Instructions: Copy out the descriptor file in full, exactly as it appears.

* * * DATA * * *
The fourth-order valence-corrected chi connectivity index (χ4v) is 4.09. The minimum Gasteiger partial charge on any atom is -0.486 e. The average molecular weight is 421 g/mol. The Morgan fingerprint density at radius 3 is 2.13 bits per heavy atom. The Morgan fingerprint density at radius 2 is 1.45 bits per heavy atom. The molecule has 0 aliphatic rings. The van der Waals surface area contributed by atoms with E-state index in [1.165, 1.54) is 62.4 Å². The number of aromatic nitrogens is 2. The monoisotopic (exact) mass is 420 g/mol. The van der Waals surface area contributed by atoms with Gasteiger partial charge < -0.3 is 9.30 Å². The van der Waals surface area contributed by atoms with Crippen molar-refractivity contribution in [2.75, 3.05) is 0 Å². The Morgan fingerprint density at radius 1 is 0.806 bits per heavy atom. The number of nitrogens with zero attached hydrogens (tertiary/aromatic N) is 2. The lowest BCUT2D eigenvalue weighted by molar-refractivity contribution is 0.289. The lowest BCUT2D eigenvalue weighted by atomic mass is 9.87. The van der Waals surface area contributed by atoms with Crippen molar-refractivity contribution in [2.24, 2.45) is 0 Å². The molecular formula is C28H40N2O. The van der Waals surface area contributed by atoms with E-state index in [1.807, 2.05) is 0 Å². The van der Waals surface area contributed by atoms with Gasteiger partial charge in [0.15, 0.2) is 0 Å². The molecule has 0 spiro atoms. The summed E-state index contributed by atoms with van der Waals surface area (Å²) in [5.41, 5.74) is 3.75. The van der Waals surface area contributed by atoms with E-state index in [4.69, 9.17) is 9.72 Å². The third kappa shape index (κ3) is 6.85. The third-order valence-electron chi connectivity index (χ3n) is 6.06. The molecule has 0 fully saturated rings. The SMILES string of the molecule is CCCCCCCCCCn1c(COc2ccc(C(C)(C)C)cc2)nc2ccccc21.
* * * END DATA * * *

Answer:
The fourth-order valence-corrected chi connectivity index (χ4v) is 4.09. The minimum Gasteiger partial charge on any atom is -0.486 e. The average molecular weight is 421 g/mol. The Morgan fingerprint density at radius 3 is 2.13 bits per heavy atom. The Morgan fingerprint density at radius 2 is 1.45 bits per heavy atom. The molecule has 0 aliphatic rings. The van der Waals surface area contributed by atoms with E-state index in [1.165, 1.54) is 62.4 Å². The number of aromatic nitrogens is 2. The monoisotopic (exact) mass is 420 g/mol. The van der Waals surface area contributed by atoms with Gasteiger partial charge < -0.3 is 9.30 Å². The van der Waals surface area contributed by atoms with Crippen molar-refractivity contribution in [2.75, 3.05) is 0 Å². The Morgan fingerprint density at radius 1 is 0.806 bits per heavy atom. The number of nitrogens with zero attached hydrogens (tertiary/aromatic N) is 2. The lowest BCUT2D eigenvalue weighted by molar-refractivity contribution is 0.289. The lowest BCUT2D eigenvalue weighted by atomic mass is 9.87. The van der Waals surface area contributed by atoms with Crippen molar-refractivity contribution in [2.24, 2.45) is 0 Å². The molecular formula is C28H40N2O. The van der Waals surface area contributed by atoms with E-state index in [1.807, 2.05) is 0 Å². The van der Waals surface area contributed by atoms with Gasteiger partial charge in [0.15, 0.2) is 0 Å². The molecule has 0 spiro atoms. The summed E-state index contributed by atoms with van der Waals surface area (Å²) in [5.41, 5.74) is 3.75. The van der Waals surface area contributed by atoms with E-state index in [4.69, 9.17) is 9.72 Å². The third kappa shape index (κ3) is 6.85. The third-order valence-electron chi connectivity index (χ3n) is 6.06. The molecule has 0 fully saturated rings. The SMILES string of the molecule is CCCCCCCCCCn1c(COc2ccc(C(C)(C)C)cc2)nc2ccccc21.